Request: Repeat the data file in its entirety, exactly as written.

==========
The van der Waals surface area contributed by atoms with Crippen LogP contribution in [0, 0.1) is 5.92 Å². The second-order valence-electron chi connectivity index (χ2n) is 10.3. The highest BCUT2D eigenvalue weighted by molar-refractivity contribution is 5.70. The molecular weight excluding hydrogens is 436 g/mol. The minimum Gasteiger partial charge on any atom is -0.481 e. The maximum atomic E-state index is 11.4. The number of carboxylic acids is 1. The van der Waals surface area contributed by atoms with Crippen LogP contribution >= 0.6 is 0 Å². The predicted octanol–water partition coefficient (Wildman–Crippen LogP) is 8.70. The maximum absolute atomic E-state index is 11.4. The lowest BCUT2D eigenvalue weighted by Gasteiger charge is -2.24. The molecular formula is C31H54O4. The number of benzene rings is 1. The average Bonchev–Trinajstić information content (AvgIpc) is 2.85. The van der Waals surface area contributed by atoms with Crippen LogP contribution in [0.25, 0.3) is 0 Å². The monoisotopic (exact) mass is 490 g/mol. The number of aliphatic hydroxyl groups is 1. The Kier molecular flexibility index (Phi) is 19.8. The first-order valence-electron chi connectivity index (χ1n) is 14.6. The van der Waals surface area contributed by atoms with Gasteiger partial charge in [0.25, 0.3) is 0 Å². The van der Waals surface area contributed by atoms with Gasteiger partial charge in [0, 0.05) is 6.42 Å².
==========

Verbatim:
The van der Waals surface area contributed by atoms with Crippen LogP contribution in [0, 0.1) is 5.92 Å². The second-order valence-electron chi connectivity index (χ2n) is 10.3. The highest BCUT2D eigenvalue weighted by molar-refractivity contribution is 5.70. The molecular weight excluding hydrogens is 436 g/mol. The minimum Gasteiger partial charge on any atom is -0.481 e. The maximum atomic E-state index is 11.4. The number of carboxylic acids is 1. The van der Waals surface area contributed by atoms with Crippen LogP contribution >= 0.6 is 0 Å². The predicted octanol–water partition coefficient (Wildman–Crippen LogP) is 8.70. The maximum absolute atomic E-state index is 11.4. The lowest BCUT2D eigenvalue weighted by Gasteiger charge is -2.24. The molecular formula is C31H54O4. The number of benzene rings is 1. The average Bonchev–Trinajstić information content (AvgIpc) is 2.85. The van der Waals surface area contributed by atoms with Crippen LogP contribution in [0.25, 0.3) is 0 Å². The monoisotopic (exact) mass is 490 g/mol. The number of aliphatic hydroxyl groups is 1. The Kier molecular flexibility index (Phi) is 19.8. The first-order valence-electron chi connectivity index (χ1n) is 14.6. The van der Waals surface area contributed by atoms with Gasteiger partial charge in [0.25, 0.3) is 0 Å². The van der Waals surface area contributed by atoms with Gasteiger partial charge in [0, 0.05) is 6.42 Å².